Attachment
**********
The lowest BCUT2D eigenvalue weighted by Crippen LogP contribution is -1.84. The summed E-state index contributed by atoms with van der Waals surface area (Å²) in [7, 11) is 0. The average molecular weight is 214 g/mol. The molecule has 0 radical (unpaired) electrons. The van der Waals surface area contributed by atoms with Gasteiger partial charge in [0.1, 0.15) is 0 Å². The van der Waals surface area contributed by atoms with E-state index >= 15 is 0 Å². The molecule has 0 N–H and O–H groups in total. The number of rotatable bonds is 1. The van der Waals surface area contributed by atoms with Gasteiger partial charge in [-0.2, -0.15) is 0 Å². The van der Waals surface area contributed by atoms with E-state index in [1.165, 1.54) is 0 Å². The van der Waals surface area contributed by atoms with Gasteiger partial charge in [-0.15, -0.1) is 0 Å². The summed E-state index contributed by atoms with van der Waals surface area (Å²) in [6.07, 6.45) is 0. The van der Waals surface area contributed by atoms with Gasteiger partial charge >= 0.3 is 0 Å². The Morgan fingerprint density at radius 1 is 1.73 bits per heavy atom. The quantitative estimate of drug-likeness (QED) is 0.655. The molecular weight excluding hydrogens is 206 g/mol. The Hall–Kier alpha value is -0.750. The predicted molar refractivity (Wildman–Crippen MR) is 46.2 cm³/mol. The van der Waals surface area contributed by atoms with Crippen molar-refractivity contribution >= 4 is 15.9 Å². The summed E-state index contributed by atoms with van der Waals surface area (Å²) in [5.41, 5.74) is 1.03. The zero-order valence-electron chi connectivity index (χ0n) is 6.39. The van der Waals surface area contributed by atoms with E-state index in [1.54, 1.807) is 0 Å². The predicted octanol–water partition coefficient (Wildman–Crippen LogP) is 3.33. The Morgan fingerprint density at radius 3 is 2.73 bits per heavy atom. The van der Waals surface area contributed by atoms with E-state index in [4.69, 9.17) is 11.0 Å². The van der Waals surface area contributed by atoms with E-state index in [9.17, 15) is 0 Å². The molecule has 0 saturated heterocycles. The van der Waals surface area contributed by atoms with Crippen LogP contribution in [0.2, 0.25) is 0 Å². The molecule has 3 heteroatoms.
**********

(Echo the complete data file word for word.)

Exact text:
The lowest BCUT2D eigenvalue weighted by Crippen LogP contribution is -1.84. The summed E-state index contributed by atoms with van der Waals surface area (Å²) in [7, 11) is 0. The average molecular weight is 214 g/mol. The molecule has 0 radical (unpaired) electrons. The van der Waals surface area contributed by atoms with Gasteiger partial charge in [0.1, 0.15) is 0 Å². The van der Waals surface area contributed by atoms with E-state index >= 15 is 0 Å². The molecule has 0 N–H and O–H groups in total. The number of rotatable bonds is 1. The van der Waals surface area contributed by atoms with Gasteiger partial charge in [-0.2, -0.15) is 0 Å². The van der Waals surface area contributed by atoms with E-state index in [1.165, 1.54) is 0 Å². The van der Waals surface area contributed by atoms with Gasteiger partial charge in [-0.15, -0.1) is 0 Å². The summed E-state index contributed by atoms with van der Waals surface area (Å²) in [6.07, 6.45) is 0. The van der Waals surface area contributed by atoms with Gasteiger partial charge >= 0.3 is 0 Å². The Morgan fingerprint density at radius 1 is 1.73 bits per heavy atom. The quantitative estimate of drug-likeness (QED) is 0.655. The molecular weight excluding hydrogens is 206 g/mol. The Hall–Kier alpha value is -0.750. The predicted molar refractivity (Wildman–Crippen MR) is 46.2 cm³/mol. The van der Waals surface area contributed by atoms with Crippen molar-refractivity contribution >= 4 is 15.9 Å². The summed E-state index contributed by atoms with van der Waals surface area (Å²) in [5.41, 5.74) is 1.03. The zero-order valence-electron chi connectivity index (χ0n) is 6.39. The van der Waals surface area contributed by atoms with E-state index in [1.54, 1.807) is 0 Å². The predicted octanol–water partition coefficient (Wildman–Crippen LogP) is 3.33. The Morgan fingerprint density at radius 3 is 2.73 bits per heavy atom. The van der Waals surface area contributed by atoms with E-state index in [4.69, 9.17) is 11.0 Å². The van der Waals surface area contributed by atoms with E-state index in [9.17, 15) is 0 Å². The molecule has 0 saturated heterocycles. The van der Waals surface area contributed by atoms with Crippen LogP contribution in [0.2, 0.25) is 0 Å². The molecule has 3 heteroatoms.